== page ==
The Antarctic Peninsula and the Scotia Arc, including the South Orkney Islands, are among the most rapidly warming parts of our planet. Air and ocean temperatures have increased, some ice shelves have retreated or collapsed, most glaciers have also retreated, and seasonal pack ice is generally much reduced. This has important consequences for the wildlife, including Adélie, chinstrap and gentoo penguins.
Dr Phil Trathan from the British Antarctic Survey (BAS) has been studying Adélie penguins, a species of the pack ice, for the past 18 years. Based on recent published work, and on his own experience, Phil believes that Adélies are declining in most parts of the Peninsula and the South Orkney Islands.
That’s why WWF now supports his vital research, helping BAS to study the foraging behaviour of these penguins in an attempt to identify their feeding grounds – and to monitor the effectiveness of the South Orkney Islands Marine Protected Area.
This MPA was designated in 2009 by the Commission for the Conservation of Antarctic Marine Living Resources (CCAMLR). It was created because of its unique biological and oceanographic features, and because it’s an important area for Adélie penguins after they complete their breeding. Indeed the benthic (ocean-floor-dwelling) fauna of the South Orkneys is thought to be more biodiverse that the Galapagos.
It was the first MPA located within the CAMLR Convention Area, and the first anywhere in the world located entirely within the High Seas. In recognition of this achievement, and its commitment to developing a network of MPAs across the Southern Ocean, WWF awarded CCAMLR its highest accolade, the ‘Gift to the Earth’ award.
I caught up with Phil Trathan last week to find out how this season’s fieldwork went:
“Over the past few years we’ve been tracking penguins from a number of different sites in the South Orkney Islands, and this year we planned to do the same,” Phil told me. Unfortunately, the best laid plans of ice, men and penguins often go astray!
“The satellite tracking data we’ve collected over a number of years, showing where Adélie penguins forage, highlights the importance of the MPA for Adélie penguins. This year we’d planned to collect more data to see if other Adélie colonies also use the area of the MPA after breeding.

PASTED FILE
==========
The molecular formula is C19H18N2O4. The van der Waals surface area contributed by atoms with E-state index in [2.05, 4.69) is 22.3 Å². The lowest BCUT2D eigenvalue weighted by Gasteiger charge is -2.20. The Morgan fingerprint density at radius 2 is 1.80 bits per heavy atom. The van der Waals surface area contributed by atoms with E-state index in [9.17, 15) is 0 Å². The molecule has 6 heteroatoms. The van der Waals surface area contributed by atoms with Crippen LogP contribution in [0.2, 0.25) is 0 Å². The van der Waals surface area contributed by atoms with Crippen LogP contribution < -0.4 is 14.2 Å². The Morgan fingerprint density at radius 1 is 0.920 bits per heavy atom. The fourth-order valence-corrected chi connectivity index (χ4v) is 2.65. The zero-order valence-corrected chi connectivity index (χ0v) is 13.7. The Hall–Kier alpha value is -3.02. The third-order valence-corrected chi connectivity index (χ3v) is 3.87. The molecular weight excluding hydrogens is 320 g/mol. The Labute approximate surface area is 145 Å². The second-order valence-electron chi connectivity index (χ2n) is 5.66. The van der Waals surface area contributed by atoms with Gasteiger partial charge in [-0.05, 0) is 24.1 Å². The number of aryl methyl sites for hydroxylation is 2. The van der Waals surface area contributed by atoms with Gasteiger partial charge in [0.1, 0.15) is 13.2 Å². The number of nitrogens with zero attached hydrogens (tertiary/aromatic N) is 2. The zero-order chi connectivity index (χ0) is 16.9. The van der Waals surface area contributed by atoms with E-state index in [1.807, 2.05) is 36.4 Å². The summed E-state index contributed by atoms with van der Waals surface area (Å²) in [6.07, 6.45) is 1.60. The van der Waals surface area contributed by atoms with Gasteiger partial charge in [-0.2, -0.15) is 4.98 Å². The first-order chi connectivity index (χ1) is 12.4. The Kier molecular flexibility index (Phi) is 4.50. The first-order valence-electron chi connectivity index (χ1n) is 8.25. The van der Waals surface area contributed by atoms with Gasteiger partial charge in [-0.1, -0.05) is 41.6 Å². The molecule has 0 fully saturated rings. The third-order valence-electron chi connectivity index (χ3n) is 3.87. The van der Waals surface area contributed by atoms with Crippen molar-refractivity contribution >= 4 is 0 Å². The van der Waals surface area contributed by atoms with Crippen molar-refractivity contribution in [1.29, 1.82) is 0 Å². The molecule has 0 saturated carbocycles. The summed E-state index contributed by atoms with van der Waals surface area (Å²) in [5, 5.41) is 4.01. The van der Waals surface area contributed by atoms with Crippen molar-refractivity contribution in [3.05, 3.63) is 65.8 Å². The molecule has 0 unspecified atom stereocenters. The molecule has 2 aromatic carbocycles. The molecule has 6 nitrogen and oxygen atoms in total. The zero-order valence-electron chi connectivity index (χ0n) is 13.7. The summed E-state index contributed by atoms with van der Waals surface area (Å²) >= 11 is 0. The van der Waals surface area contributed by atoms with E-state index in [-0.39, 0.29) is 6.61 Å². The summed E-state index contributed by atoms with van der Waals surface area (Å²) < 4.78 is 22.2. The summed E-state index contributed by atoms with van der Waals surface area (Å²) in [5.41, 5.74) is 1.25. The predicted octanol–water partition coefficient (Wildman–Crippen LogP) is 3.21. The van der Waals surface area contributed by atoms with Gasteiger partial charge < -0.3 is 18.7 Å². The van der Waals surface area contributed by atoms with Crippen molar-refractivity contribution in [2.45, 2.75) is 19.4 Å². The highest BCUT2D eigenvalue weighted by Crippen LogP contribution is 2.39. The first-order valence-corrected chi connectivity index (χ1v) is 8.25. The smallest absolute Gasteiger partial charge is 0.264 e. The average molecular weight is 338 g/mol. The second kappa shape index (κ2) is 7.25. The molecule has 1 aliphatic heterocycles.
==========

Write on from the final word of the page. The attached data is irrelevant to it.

Adult penguins lose body weight over the breeding season, so they need to regain condition after breeding is complete and before their annual moult takes place. The moult for penguins is an energy-intensive period as they cannot feed themselves while shedding their feathers. They lose all their feathers and grow their new plumage, meaning they have to have good energy reserves. It means feeding well between breeding and moult is crucial.
“The pack ice this year was more extensive than it has been over the past few years and this hindered our ship’s progress towards the islands in late January. Because of this, we couldn’t get in to one of the field sites where we’d planned to deploy some of our tracking devices, as the ice made it too difficult for the ship I was on to get to the colonies.
But we did manage to track other Adélies from our base on Signy Island, and as you can see, these show that the area covered by the MPA continues to be vitally important for them to feed in.”
Collecting this sort of information about where Adélie penguins feed before they moult is important, as it will help CCAMLR justify the continuation of the MPA when it comes up for review in 2014.
‘The unusual pack ice conditions may also have had other effects this year. The breeding success of chinstraps and gentoos has been lower than normal, whereas the breeding success of Adélies, creatures of the pack, has been about average.
Both gentoos and chinstraps normally avoid the pack ice, so this fits with our understanding of the preferred feeding habitat of these species of penguin.”
Understanding the foraging behaviour of Adélie penguins is also particularly important because the main food for these penguins, Antarctic krill, is the target of a regional fishery.
Phil told me that “the fishery is well regulated by CCAMLR but new fishing technologies and new markets for krill products (such as krill oil capsules) mean that catches are increasing. CCAMLR will need to develop new management methods to ensure there is no impact of fishing on the wildlife that feeds on krill.”
Also known as the ‘krill convention’, CCAMLR is an international treaty which was agreed in 1980 in response to concerns that unregulated krill fishing in the Southern Ocean could harm marine ecosystems, particularly seabirds, seals, whales and fish that depend on krill for food.
It is critically important to ensure that krill fishing is managed responsibly and sustainably under the CCAMLR convention.
As Phil and I both know, the Antarctic is a notoriously challenging, but rewarding, place to work, and every year can be completely different from the last. Despite the recent decreases in pack ice, there is still considerable natural variability, making access difficult in years like this.
So Phil will just have to return next year with the remaining satellite tracking devices – back to the land of ice and penguins.